Emergency management partnership explained

Council started on a high note as Mayor Rob Fehr celebrated his 25th wedding anniversary milestone with his wife and two daughters present.

Coun. Ed Cole handed them two signed letters, one from Alberta Premier Jason Kenney and one from local MLA Ron Orr who extended their congratulations.

Afterwards, Julian Veuger, Emergency Management Coordinator of the Lacombe Regional Emergency Management Partnership, came to council chambers to discuss the regional partnership and how it is related to the village of Alix.

Veuger works closely with the village’s director of emergency management (DEM) to ensure Alix is prepared for any situation with the proper avenues to access in place.

He is currently on month four of a three-year contract with the regional partnership.

Each of the ten communities that he looks after in the region gets roughly three hours per month of attention but Veuger did mention that he is injecting more time into certain communities compared to others.

The Alberta government has legislated each municipality must have an emergency management committee and agency with a minimum requirement to meet once a year.

Veuger describes his role as “the manager of your hockey team.”

“I make sure that you have sticks, your skates are sharpened, I make sure you have a jersey to wear, I make sure that you’re ready for the game. I have no ability to go on the ice and score the goals and win the hockey game for the municipality. My job is to make sure that the municipality is equipped, trained, have the tools, the support when game time comes.”

Alix’s DEM and Veuger are condensing a massive book into a quick five to six-page response guide that administration can look at in a glance when an emergency comes along.

Each municipality is expected to support residents for the first four days after the emergency and uses the 80/20 rule.

Roughly 80 per cent of residents affected leave and find accommodations with family or hotels while the remaining 20 per cent need to be housed, which is one of the municipalities duties.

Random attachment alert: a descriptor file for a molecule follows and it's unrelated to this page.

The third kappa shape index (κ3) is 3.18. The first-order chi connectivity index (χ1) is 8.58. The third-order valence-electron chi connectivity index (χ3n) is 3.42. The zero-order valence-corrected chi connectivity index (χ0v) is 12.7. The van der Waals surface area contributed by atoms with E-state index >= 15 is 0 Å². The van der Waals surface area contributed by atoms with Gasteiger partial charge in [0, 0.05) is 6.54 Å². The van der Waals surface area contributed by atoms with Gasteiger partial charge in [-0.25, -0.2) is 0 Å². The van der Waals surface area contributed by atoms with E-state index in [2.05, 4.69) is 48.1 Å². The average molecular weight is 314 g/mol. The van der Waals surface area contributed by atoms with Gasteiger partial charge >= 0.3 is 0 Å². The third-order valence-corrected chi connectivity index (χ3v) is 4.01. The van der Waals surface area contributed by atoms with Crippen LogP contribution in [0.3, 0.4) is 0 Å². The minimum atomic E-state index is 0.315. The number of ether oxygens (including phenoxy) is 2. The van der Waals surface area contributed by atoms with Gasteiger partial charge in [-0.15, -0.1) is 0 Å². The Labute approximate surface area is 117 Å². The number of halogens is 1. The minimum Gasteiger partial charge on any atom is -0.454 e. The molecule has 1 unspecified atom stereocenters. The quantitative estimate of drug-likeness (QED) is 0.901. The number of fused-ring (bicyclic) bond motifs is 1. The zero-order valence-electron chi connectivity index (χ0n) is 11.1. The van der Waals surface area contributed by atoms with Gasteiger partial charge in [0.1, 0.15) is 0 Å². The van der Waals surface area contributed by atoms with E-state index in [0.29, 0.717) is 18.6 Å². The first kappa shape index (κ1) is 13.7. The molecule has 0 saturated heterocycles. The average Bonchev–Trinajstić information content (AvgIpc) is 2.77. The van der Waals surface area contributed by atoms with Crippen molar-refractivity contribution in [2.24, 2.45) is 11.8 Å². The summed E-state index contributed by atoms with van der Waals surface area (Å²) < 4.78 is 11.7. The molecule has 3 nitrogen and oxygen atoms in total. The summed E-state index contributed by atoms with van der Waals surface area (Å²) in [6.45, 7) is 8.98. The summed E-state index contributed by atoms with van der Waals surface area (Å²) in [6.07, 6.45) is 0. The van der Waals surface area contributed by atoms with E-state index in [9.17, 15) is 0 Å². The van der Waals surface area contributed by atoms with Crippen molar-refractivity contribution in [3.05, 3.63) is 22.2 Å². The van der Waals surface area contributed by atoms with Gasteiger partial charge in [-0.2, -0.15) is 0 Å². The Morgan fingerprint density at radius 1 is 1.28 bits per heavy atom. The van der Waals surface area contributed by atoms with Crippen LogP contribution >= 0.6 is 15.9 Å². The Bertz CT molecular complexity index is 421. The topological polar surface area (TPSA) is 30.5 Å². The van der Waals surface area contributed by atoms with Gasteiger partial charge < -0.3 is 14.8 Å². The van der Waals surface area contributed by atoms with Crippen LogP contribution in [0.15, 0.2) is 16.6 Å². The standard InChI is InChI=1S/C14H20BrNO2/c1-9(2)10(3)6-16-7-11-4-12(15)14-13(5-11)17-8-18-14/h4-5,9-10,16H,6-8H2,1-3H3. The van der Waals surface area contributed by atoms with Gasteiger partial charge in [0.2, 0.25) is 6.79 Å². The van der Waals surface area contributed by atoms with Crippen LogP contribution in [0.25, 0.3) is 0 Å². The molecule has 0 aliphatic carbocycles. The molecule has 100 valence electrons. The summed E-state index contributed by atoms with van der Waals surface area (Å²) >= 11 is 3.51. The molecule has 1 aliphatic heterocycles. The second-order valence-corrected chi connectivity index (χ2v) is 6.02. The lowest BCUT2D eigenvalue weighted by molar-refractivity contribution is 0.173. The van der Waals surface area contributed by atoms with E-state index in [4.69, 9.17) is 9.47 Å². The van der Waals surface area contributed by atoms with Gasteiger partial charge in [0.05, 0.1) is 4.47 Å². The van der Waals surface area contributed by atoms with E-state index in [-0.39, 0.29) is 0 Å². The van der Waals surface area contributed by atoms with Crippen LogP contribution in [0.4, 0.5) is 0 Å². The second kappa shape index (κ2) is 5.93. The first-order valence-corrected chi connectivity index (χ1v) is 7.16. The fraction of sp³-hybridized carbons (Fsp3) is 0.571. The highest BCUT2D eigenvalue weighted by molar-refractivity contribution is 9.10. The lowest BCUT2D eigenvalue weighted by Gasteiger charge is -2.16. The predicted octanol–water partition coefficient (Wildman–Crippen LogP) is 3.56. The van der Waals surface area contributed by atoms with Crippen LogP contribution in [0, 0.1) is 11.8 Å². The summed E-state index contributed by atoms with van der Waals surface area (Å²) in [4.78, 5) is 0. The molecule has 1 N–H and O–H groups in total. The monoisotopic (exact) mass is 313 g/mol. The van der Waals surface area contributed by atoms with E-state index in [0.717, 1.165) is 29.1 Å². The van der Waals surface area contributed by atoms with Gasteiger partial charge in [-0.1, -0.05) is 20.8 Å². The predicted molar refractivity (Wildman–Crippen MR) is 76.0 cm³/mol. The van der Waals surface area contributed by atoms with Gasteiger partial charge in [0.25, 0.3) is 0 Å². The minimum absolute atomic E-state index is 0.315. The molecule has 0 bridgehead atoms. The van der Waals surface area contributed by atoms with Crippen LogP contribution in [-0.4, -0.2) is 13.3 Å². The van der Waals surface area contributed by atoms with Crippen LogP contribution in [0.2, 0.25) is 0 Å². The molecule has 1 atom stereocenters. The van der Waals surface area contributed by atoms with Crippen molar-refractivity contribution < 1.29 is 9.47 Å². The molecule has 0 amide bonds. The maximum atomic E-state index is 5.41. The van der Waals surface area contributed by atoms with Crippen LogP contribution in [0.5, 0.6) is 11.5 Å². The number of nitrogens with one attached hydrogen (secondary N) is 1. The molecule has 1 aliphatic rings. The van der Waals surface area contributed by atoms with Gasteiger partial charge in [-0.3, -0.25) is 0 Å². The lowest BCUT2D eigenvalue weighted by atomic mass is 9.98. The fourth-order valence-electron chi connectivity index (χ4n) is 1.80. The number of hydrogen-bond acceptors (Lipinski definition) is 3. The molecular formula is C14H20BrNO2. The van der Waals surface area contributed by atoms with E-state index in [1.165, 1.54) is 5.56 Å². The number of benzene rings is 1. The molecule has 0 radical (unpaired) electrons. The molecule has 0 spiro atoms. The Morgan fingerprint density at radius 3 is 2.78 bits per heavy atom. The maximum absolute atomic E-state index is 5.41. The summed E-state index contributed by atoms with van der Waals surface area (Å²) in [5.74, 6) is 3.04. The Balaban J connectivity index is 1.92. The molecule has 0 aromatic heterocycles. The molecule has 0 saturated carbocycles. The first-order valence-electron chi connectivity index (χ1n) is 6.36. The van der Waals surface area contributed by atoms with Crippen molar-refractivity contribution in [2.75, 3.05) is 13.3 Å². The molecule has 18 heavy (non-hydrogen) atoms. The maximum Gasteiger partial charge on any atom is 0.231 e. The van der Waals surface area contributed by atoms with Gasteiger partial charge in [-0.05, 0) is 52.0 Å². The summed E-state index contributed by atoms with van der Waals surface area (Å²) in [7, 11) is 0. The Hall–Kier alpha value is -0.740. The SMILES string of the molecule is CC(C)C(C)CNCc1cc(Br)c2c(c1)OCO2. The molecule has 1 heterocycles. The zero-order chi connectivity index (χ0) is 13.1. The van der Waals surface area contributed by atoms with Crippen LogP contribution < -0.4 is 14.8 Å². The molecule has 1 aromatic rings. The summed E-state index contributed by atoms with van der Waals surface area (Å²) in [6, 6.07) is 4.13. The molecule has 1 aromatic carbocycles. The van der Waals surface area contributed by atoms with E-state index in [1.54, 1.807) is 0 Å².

Training is also required to alleviate any problems that may arise and get administration familiar with how to proceed in the face of disaster.

Council’s role is to step back from the situation to let administration do the heavy lifting. They are to help later by releasing press releases and supporting the Chief Administrative Officer (CAO) as best they can.

Cemetery Bylaw

Administration brought forward a long-overdue bylaw for council review.

The cemetery bylaw was last updated in 2009.

Council made a resolution to have administration put in a notice of an updated version in utility bills to alert residents that the draft bylaw will be available for their review at the office.

Ideas of a field of honour for veterans was tossed around, updating fees, discontinuing construction work while a service is happening as well as implementing a deed title system to track plots was suggested.

Council found giving the community a chance to review the draft bylaw was a good idea as the topic can be emotional.

The draft will have a section dedicated to handling columbariums and niches.

The cemetery does not have any at this time but administration felt it was important for when the request to build one is requested.

Strategic planning survey review

The results of the strategic planning review came in as underwhelming with three replies back in total.

Council found this to be a positive reaction.

“There’s some good stuff in here, some interesting things,” said deputy mayor Tim Besuijen.

“I was really sad that there was only three or on the other hand like you said people are not upset otherwise more people would have [replied],” said Coun. Vicki Soltermann.

In total, 385 copies were sent out for feedback on what could be improved and what has been done right in the village.

Council received the replies as information with consideration at the next strategic planning review.


Terri Huxley

ECA Review

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